But it isn’t always easy for the states to focus on people-friendly measures as the Maoists are constantly reworking their strategy. Take Maharashtra, where Maoists sought to disrupt the recent elections in Gadchiroli. Over the years, the state had simultaneously taken on the Maoists militarily while initiating the Jan Jagaran Abhiyan—which had met with reasonable success. But there’s been a recent revival, say intelligence officials, after Maoist groups in neighbouring states regrouped, launching inter-state operations in Gadchiroli. Worse, anticipating the escalation in counter-Maoist operations, they stopped targeting civilians, suspected informers etc and instead started hitting police personnel, including the specially raised elite C-60 force.
But that’s the challenge for the state, not to get deviated from the hearts-and-minds track. Congress general secretary and former chief minister of undivided Madhya Pradesh Digvijay Singh says, “The three reasons why Maoist influence is growing is poor governance, non-implementation of the Tribal Bill and the fact that the tribals don’t have rights to natural resources. They should have rights not just over minor forest produce but also major forest produce and that includes the mineral wealth in these areas”.
Indeed, the exploitation of mineral resources in the adivasi belt has acquired a centrality in the battle for control of these areas. In a chilling document titled, ‘Tasks Ahead’ (June 12, ’09), the CPI(Maoist)’s politburo says, “...the people should be educated as to how the entire region is being handed over to the comprador big business houses like the Tatas in Lohandiguda, Essar in Dhurli, nmdc’s proposed steel plants in Nagarnaar and Dilimili, Raoghat mines and the Bodhghat project. The conspiracy...should be exposed and a broad-based movement built against displacement.”
The Maoist ideology is, of course, the total antithesis of the state’s economic model. Indeed, three days before this document was written, the prime minister was telling Parliament, “If left-wing extremism continues to flourish in parts of our country which have tremendous natural resources of minerals, it will affect the climate for investment.”
The Maoists pounced on this statement to prove that the current upgradation of anti-Maoist operations was to “recapture” these areas for big business. Himanshu Kumar, Vanvasi Chetna Ashram director, in Dantewada, says, “If there were no mines here, then some violence, or underdevelopment wouldn’t have mattered to the government. It wants mining in these areas, that’s why the crackdown is being arranged.”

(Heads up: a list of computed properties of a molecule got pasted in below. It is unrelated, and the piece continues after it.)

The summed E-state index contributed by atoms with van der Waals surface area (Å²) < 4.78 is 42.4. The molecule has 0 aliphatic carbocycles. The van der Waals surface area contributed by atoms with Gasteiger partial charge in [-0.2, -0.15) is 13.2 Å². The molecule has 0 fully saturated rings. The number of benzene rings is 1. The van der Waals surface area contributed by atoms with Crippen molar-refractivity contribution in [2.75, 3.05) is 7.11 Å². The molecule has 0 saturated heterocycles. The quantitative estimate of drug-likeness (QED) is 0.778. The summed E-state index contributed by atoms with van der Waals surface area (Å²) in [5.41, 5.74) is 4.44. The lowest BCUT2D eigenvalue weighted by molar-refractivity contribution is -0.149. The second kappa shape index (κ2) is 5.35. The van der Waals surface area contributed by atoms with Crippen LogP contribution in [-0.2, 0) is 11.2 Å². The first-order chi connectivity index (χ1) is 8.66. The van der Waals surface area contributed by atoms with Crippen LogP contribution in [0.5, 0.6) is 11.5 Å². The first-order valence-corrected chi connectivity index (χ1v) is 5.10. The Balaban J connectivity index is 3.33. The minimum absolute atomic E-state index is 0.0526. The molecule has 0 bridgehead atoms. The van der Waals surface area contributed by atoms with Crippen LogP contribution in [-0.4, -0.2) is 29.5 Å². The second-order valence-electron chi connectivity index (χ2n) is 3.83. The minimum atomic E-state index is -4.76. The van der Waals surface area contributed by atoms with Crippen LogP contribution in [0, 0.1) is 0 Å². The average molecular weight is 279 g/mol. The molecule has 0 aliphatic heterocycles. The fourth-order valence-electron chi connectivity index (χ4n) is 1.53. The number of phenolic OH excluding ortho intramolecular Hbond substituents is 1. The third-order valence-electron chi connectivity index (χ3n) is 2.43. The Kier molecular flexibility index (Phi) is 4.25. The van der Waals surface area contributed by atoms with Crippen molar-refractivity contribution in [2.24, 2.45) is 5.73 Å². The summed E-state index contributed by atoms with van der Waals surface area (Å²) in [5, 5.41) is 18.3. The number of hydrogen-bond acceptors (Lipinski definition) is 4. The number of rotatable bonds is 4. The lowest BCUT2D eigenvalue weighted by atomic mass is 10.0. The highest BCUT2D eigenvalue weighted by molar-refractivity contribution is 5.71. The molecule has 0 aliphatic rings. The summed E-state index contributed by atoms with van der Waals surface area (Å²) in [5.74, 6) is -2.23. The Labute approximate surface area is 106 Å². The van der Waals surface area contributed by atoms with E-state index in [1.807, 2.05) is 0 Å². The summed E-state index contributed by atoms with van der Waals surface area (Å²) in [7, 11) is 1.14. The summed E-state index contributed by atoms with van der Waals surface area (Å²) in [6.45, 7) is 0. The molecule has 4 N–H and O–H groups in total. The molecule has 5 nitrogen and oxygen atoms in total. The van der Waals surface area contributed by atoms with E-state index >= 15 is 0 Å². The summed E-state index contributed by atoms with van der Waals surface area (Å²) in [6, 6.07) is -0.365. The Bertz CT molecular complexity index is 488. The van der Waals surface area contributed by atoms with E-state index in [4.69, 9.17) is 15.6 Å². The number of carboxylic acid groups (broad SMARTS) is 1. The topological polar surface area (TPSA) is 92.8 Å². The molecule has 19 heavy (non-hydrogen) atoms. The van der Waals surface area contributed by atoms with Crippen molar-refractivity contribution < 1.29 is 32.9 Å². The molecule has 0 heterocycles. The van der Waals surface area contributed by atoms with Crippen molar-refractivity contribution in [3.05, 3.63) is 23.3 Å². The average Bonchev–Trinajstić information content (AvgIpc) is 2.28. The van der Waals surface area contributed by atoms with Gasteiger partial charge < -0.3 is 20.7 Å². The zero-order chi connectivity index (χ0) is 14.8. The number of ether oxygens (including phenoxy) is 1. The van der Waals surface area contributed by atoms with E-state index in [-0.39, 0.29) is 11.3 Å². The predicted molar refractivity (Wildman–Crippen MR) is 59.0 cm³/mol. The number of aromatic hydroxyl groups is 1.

The government says this is just Maoist propaganda. “To see some massive neo-con plot in this is laughable,” PMO sources say, but add, “Natural resources must be exploited for the greater good of the nation. We can debate different models of economic development, but the bottomline today is that no one’s able to tap those resources.”
An analysis of investments in Naxal-affected areas by projectstoday.com for Outlook clearly reveals the growing business interests at play. Till September ’09, Rs 6,69,388 crore of investment had been pledged in the troubled areas—14 per cent of the total pledged investments in the country. Sure, not all these investments will materialise—some big-ticket plans in minerals, metals, power and oil and gas have been stuck for awhile. But significantly, the growth in big business interests here matches the national average. Which is why companies operating in these zones welcome the decision to take on the Maoists frontally. A psu representative in Chhattisgarh told Outlook, “The Salwa Judum was an attempt to battle an unlawful movement through an unlawful agency. It was disastrous, it lacked moral authority. Now, finally, the state has realised its own responsibility.”
By Smita Gupta with Smruti Koppikar in Mumbai, Lola Nayar and Chandrani Bannerjee in Delhi and Debarshi Dasgupta in Jharkhand